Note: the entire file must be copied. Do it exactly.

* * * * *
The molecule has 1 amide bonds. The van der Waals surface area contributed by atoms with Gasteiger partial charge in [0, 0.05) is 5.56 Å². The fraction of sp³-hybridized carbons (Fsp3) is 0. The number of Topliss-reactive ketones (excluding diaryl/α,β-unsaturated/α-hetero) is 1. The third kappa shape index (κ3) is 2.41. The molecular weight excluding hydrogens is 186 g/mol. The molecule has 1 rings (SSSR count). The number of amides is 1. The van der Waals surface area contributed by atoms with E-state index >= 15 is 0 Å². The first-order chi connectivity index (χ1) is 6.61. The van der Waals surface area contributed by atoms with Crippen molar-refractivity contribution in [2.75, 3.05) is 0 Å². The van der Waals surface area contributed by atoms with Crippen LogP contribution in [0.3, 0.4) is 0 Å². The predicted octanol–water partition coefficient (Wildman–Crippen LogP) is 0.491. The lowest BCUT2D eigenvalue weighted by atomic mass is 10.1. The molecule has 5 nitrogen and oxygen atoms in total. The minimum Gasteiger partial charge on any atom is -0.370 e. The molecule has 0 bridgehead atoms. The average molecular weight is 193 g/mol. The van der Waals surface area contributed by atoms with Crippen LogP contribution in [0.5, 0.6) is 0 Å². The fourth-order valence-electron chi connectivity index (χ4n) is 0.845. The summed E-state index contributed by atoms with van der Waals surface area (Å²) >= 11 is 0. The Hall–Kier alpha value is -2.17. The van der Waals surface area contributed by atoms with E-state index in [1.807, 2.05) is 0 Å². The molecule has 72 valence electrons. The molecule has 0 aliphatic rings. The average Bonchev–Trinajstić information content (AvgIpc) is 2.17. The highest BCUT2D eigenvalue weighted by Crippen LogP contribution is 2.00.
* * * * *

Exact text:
The molecule has 1 amide bonds. The van der Waals surface area contributed by atoms with Gasteiger partial charge in [0, 0.05) is 5.56 Å². The fraction of sp³-hybridized carbons (Fsp3) is 0. The number of Topliss-reactive ketones (excluding diaryl/α,β-unsaturated/α-hetero) is 1. The third kappa shape index (κ3) is 2.41. The molecular weight excluding hydrogens is 186 g/mol. The molecule has 1 rings (SSSR count). The number of amides is 1. The van der Waals surface area contributed by atoms with E-state index >= 15 is 0 Å². The first-order chi connectivity index (χ1) is 6.61. The van der Waals surface area contributed by atoms with Crippen molar-refractivity contribution in [2.75, 3.05) is 0 Å². The van der Waals surface area contributed by atoms with Crippen LogP contribution in [0.3, 0.4) is 0 Å². The predicted octanol–water partition coefficient (Wildman–Crippen LogP) is 0.491. The lowest BCUT2D eigenvalue weighted by atomic mass is 10.1. The molecule has 5 nitrogen and oxygen atoms in total. The minimum Gasteiger partial charge on any atom is -0.370 e. The molecule has 0 bridgehead atoms. The average molecular weight is 193 g/mol. The van der Waals surface area contributed by atoms with Crippen LogP contribution in [0.5, 0.6) is 0 Å². The fourth-order valence-electron chi connectivity index (χ4n) is 0.845. The summed E-state index contributed by atoms with van der Waals surface area (Å²) >= 11 is 0. The Hall–Kier alpha value is -2.17. The van der Waals surface area contributed by atoms with E-state index in [1.807, 2.05) is 0 Å². The molecule has 72 valence electrons. The molecule has 0 aliphatic rings. The average Bonchev–Trinajstić information content (AvgIpc) is 2.17. The highest BCUT2D eigenvalue weighted by Crippen LogP contribution is 2.00.